Inclusive Facilitation for Social Change

Orange and blue icons of people in a virtual meeting.

Facilitating inclusive meetings is a vital skill that can transform ordinary gatherings into effective and empowering experiences for everyone involved. Especially when working toward social change, fostering inclusive spaces is essential to ensure that the voices, perspectives, and needs of all individuals are acknowledged and actively included—particularly for voices that are often left out of the decision-making process. By promoting equitable participation, inclusive facilitation cultivates richer conversations and increased collaboration resulting in more effective and comprehensive solutions to advance social impact work.

From strategy workshops to board meetings to focus groups with community members, FSG has collectively facilitated hundreds of virtual meetings. With so many gifted facilitators across the organization, we asked individuals across FSG to share their recommendations for building spaces that foster active participation, nurture collaboration, and drive impactful results. This piece shares insights for inclusive facilitation for before, during, and after a meeting.

Before the Meeting:

Determine the purpose and desired outcomes for the meeting.

The most important step to planning out any meeting is defining its purpose. Are you looking to generate new ideas, solve a problem, or make a collective decision? Once you have a clear understanding of why the meeting is necessary, you can identify the desired outcomes you aim to achieve by the end of the meeting. One common problem many facilitators encounter is trying to do too much in one session—collecting too much data, moving through too much content, and asking too many questions. Instead, we suggest keeping the purpose of the meeting simple and limiting the number of objectives to ensure clarity and effectiveness. As a facilitator, this will help you guide the conversation while simultaneously ensuring that the meeting is an effective use of everyone’s time.

Clarify roles and responsibilities in the meeting.

Although you can try to do it all, it is difficult to effectively run every aspect of a meeting. If you can distribute responsibilities, ask fellow team members to keep time, take notes, and in virtual settings, consider having someone who is solely focused on screen sharing and other technical logistics. Try to play to your strengths when possible. As a facilitator, it is your role to lead the group toward shared objectives and ensure that all participants are included in the conversation. To do so, consider applying appreciative inquiry to help participants build upon existing strengths to address challenges and achieve meeting objectives. This approach promotes active participation, stimulates critical thinking, and fosters a shared sense of ownership over outcomes.

Consider accessibility and inclusion in all forms.

Virtual meetings have the potential to increase accessibility across geographic boundaries, but addressing barriers to accessibility is crucial to fostering inclusive environments that enable collective collaboration. “There are so many angles to consider and what might feel like a small detail for one person may become a major blocker for someone else to participate or attend,” says Tracy Timmons-Gray, associate director at the Collective Impact Forum, “so a lot goes into assessing whom you need to have at the meeting for it to be successful in its purpose, and from there assessing how to best support their needs in being able to participate in that space.”

For starters, it is important to consider participants’ access to meeting links (e.g., providing clear instructions, considering time zones, maintaining confidentiality and security) and how the meeting is being both documented and distributed to those who are unable to attend. Enabling live transcription or closed captioning on meeting platforms (even if it isn’t perfect) is another great way to increase accessibility. Other factors include but are not limited to: document formatting (e.g., PDFs with proper tagging, language translation, and interpretation services), assistive technologies (e.g., screen readers or speech recognition software), lighting and visual considerations (e.g., using high contrast colors, avoiding busy backgrounds, using large and legible fonts), keyboard accessibility and collaboration tools, and proper training for technical support.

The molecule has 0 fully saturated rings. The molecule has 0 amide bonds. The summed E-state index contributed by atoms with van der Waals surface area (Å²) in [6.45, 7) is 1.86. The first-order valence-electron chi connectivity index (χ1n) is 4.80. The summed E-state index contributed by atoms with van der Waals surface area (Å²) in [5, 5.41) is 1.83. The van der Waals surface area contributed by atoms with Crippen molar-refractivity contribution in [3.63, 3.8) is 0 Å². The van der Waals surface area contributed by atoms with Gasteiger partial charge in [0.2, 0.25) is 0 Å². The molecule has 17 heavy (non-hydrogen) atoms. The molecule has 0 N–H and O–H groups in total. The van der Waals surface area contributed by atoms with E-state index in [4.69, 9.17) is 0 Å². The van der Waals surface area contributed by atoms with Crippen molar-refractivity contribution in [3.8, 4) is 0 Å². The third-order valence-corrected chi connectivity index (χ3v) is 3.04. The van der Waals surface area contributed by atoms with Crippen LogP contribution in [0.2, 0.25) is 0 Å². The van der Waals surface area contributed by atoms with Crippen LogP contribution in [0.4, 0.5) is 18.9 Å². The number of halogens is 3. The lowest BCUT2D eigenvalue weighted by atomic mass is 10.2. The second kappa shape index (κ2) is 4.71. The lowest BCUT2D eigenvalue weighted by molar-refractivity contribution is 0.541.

Anticipate challenges and consider the degree of potentially divisive issues.

Diverging viewpoints are an inevitable part of any meeting, and as a facilitator, it is essential to go beyond simply guiding discussions to proactively anticipating obstacles and preparing for how to best address them. Rather than shying away from conflict, it is important for facilitators to surface tensions while ensuring that participants feel respected throughout the meeting. You can use active listening skills, questions, or observations to point groups in a particular direction or choose to step away and see what emerges from the group—it is up to you to decide how heavy or light-handed you want to be! It can also be helpful to decide ahead of time how to address participant comments that may be hurtful to others in the meeting, regardless of if they are intentional or not. This fosters a healthy environment by encouraging open dialogue and ensuring that everyone feels valued and heard.

To further mitigate conflict within a meeting, be upfront and clarify what the discussion is and is not going to include or influence. “Sometimes, unless it’s explicit, folks can be under false impressions of what can or will be acted on,” says Zarana Sanghani, associate director at FSG. She notes that “Admitting limitations or sharing what decisions are already being made can build trust and make it clear where there is room for change and where there is not.” For external meetings, she recommends scheduling a pre-meeting with 1-2 members representative of critical stakeholders you expect to attend the meeting. She goes on to say that pre-meetings are a “chance to build trust by offering some safe space for folks to raise up concerns, tensions, aspirations, and needs. This will help you understand unique and historic power dynamics that sometimes just can’t be managed away in a larger group.”

Send out an agenda with a clear meeting structure.

Clarity fosters productivity, and a well-structured agenda acts as a roadmap to guide productive conversations. Sharing a detailed agenda with a clear meeting structure ahead of time helps participants prepare for the meeting by providing clarity on its purpose, previewing topics of conversation, and allowing folks to review materials and formulate thoughts ahead of time so that they come to meetings ready to engage in meaningful conversations. This maximizes the productivity and effectiveness of a meeting by setting the stage for a more focused discussion, increased engagement, and successful outcomes.